The Keystone XL Pipeline Passes The President’s Red-Line On Climate

Avoiding a favorable decision on the Keystone XL Pipeline got a bit harder for the Obama Administration as the US State Department issued a Final Supplemental Environmental Impact Statement (EIS) for the Pipeline in January. Overall, the Final Supplemental EIS supports the issuance of the necessary permits mainly because it establishes that the Pipeline meets and exceeds President Obama’s stated test for approval.

The Pipeline will stretch 875 miles and carry up to 830,000 barrels of crude oil per day originating in Western Canada to Steele City, Nebraska, where it will proceed through existing pipelines to refineries on the Gulf Coast. TransCanada first filed for the presidential permit (required because of the international aspect of the Pipeline) in 2008. The latest permit request includes a pipeline route that avoids the environmentally sensitive Sand Hills Region in Nebraska, which was a source of criticism of the previous application.

Because the Pipeline constitutes a major federal action under the National Environmental Policy Act (NEPA), an EIS is required. Over time, multiple EISs have been issued. The most recent Final Supplemental EIS should, but has not, silence the Pipeline’s critics.

Followers of the Pipeline saga know that President Obama weighed in on the decision in June of last year stating: “Our national interest would be served only if this project does not significantly exacerbate the problem of carbon pollution.” The Final Supplemental EIS proves that the pipeline will not ‘exacerbate the problem.’

The Final Supplemental EIS acknowledged that the Canadian oil will be moved by truck or rail if the pipeline is not built.  In fact, transportation by rail was found to be occurring in substantial volumes, with approximately 180,000 barrels per day (bpd) currently moving by rail. Additionally, significant increases in rail transport capacity have been made, with additional investments planned to further increase that capacity. Approval or denial of the pipeline will not significantly impact the rate of extraction in Canada or the demand for heavier crude at refineries in the U.S.  In short, the oil is coming and will continue to come.

The construction and operation of the actual pipeline will add about 1.6 million metric tons of carbon dioxide equivalent (tons) per year.  When refined, the heavier Canadian oil would emit about 17% more greenhouse gases than the average barrel of oil refined in the US in 2005. Emissions associated with production, refining, and combustion of 830,000 bpd of the Canadian oil transported through the pipeline are between 147 -168 million tons per year, opposed to 124 – 159 million tons per year from the reference crude oil. Overall, various climate related situations, such as warmer winter temperatures, are anticipated to occur regardless of any potential effects from the Pipeline.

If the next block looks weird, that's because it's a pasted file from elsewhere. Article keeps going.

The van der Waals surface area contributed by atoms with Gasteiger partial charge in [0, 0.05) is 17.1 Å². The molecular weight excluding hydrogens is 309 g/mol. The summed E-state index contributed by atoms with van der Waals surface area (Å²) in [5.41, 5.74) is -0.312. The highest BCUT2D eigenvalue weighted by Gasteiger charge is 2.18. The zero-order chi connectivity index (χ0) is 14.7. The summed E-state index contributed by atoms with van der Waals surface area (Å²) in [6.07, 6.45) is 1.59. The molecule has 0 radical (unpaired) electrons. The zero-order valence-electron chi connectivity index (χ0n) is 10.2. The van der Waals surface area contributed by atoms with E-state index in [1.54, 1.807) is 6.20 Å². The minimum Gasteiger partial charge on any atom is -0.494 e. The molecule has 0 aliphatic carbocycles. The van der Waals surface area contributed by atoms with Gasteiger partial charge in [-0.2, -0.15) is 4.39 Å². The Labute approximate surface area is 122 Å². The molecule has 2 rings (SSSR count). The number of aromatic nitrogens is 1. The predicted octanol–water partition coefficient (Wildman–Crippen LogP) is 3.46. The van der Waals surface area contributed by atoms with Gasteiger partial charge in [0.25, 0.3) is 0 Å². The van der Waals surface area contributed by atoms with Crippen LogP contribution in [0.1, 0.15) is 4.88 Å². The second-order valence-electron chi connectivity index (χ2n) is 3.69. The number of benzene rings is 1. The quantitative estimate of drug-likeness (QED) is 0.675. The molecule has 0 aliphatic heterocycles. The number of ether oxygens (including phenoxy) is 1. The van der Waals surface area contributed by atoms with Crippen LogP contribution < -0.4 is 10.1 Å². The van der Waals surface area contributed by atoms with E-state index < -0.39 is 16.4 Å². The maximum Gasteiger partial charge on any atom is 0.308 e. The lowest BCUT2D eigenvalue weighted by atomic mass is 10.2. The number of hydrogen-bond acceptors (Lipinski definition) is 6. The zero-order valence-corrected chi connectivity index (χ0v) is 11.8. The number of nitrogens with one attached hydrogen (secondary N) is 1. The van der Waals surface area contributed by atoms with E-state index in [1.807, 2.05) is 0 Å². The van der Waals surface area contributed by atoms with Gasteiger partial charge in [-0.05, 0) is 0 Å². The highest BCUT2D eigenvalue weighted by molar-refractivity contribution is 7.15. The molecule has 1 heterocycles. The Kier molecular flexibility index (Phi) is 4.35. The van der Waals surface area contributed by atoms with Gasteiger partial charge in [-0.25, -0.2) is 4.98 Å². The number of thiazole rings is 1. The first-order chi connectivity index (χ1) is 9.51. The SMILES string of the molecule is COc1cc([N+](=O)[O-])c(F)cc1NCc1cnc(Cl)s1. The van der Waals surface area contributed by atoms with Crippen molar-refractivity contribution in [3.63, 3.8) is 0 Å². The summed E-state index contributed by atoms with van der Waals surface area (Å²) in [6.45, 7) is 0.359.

Nevertheless, critics of the Pipeline are undaunted and continue to argue against it. Some have said this Final Supplemental EIS is flawed, an argument similar to one raised against every past EIS. Others suggest that the Final Supplemental EIS actually proves the president’s ‘significantly exacerbate’ test is met, saying that the carbon emission numbers in and of themselves establish harm to the environment. Finally, others point to the possibility of spills or corrosion. It seems that no matter what any EIS states, critics will find an argument against the pipeline.

The Obama Administration has signaled that a decision awaits additional review by other federal agencies, which they anticipate will last until well into the summer. Some cynics suggest that the ongoing ‘review’ will last at least until the 2104 congressional mid-term elections. Regardless, the facts establish that the Pipeline is not inherently more dangerous than any other pipeline, that the Canadian oil will be developed and refined, and that the Pipeline’s construction and operation will not ‘significantly exacerbate’ the climate situation. After more than five years of review and debate, it is time to decide in favor of the Pipeline.

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